• The inventory was submitted on Dec. 19, 1809 by Harden Trigg, James Franklin and Dan Curd.
  • But on the very next page (page 131), there is also an inventory from Mercer County. There are only 2 animals and a corner cupboard. This inventory was collected by John Miziner, William Threlkild and Lawrence Garr.
  • On page 132, there is an entry that says, “Barren County, To wit, October Term 1809, ordered that Jesse Smith John Mison William Threllkill & Lawrence Garr or any three of them…do appraise in current money the personal estate and slaves, if any, of John Smith deceased which property is remaining in the County thereof to the County Court of Barren”
    • Jesse Smith was the son of Zachariah Smith
    • John’s daughter, Mary, was married to John Garr, so Lawrence Garr was probably related through him.

The estate was settled on March 18, 1822[5]. This is a reminder to me that you can find records for an estate many years after the time of death!

Now, to update the chart based on the will, inventory, and marriage records:

My theory is that John Smith (1809) is the father of John M. Smith.
If true, that would make Elizabeth Arbuckle the wife of John M. Smith.

Questions:

  • How much land did John have left when he died? Where was it?
  • Did Michael (or anyone else) pay taxes on the land in 1810 or 1811?
  • The plaque in the Munford-Crenshaw cemetery indicates that John was an Ensign in George Rogers Clark’s Illinois Regiment. What else can I find?
  • Are there other records in Barren County that would give me additional clues?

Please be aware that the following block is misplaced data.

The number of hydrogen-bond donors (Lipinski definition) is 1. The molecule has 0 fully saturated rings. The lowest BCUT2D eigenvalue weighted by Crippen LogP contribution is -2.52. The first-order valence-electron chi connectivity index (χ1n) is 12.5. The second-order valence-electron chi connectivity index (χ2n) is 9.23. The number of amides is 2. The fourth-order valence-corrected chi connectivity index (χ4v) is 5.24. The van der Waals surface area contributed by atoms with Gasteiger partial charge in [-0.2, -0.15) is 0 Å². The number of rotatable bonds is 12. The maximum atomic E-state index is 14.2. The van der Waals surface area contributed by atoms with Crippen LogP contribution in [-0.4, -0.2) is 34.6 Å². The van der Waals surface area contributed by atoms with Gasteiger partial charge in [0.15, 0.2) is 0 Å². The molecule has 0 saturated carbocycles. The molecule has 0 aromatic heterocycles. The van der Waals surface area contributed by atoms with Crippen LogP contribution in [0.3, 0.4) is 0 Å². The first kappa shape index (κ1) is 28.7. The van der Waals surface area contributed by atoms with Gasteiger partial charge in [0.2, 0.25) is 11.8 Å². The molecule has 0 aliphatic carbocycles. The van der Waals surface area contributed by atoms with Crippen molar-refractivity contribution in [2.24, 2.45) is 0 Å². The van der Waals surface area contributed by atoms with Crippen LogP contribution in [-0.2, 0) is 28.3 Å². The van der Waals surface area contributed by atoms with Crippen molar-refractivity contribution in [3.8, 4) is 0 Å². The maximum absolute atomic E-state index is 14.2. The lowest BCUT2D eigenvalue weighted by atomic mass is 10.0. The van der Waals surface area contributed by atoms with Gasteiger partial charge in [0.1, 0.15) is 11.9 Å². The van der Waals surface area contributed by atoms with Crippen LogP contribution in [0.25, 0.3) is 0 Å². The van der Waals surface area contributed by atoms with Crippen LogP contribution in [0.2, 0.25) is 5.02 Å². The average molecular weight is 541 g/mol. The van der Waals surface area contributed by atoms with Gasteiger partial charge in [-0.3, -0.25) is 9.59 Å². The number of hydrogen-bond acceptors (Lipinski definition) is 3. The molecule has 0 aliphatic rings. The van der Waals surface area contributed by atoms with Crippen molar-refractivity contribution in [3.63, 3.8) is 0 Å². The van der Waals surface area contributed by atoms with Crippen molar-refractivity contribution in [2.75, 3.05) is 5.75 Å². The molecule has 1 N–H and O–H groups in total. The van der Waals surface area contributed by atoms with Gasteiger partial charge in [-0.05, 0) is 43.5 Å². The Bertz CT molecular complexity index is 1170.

So where am I with all of this at this point? I think I’m down to one most likely option.

1) I believe John Smith who married Elizabeth Arbuckle is the son of John Smith (1809)

2) I found no records tying John Smith who married Sally McDaniel to the Danville area, so I don’t believe he is John M. Smith

3) John Smith (1809) had a son named John. I believe he is the father of #1.

4) Captain John Smith did not have a son named John in his will, so I don’t believe he was the father of John M. Smith.

5) John Smith who died in 1812 cannot be John M. Smith because he died too soon.

6) John and Elizabeth Smith who were probated together in 1820 did have a son named John, but so far, I have found very few records for this John Smith.

7) If John M. Smith were the son of Colonel John Smith, I feel like that information would have been passed on in the family lore – at least to Oscar Smith’s generation.

So where to turn next? Research is going to have to turn to the children of John Smith (1809) to see what I can find. But before I do that, I feel like this would be a good time to take a look at DNA to see if this theory is even possible.

Next week: My DNA matches

Scoreboard:

  1. John Smith & Elizabeth Arbuckle – (son of John Taylor Smith)
  2. John Smith & Sally McDaniel – no information found
  3. John Smith (1809) – updated – (Could be the father of John M. Smith)
  4. Captain John Smith(not the father of John M. Smith)
  5. John Smith (d. 1812) – (cannot be John M. Smith)
  6. John Smith (d. 1815) and Elizabeth (d. 1820) – (not John M. Smith, not John Smith and Elizabeth Arbuckle)
  7. Colonel John Smith

[1] Barren County, Kentucky, General Index to Deeds, p318, FamilySearch film #4818751, image 337.

[2] Barren County, Kentucky, Will Book 1, p117, FamilySearch film #4818752, image 73.

[3] Mercer County, Kentucky, Marriages, Loose Papers, FamilySearch film #4705523, image 799.

[4] Barren County, Kentucky, Will Book 1, p130, FamilySearch film #4818752, image 80.

[5] Barren County, Kentucky, Will Book 2, p150, FamilySearch film #4818752, image 374.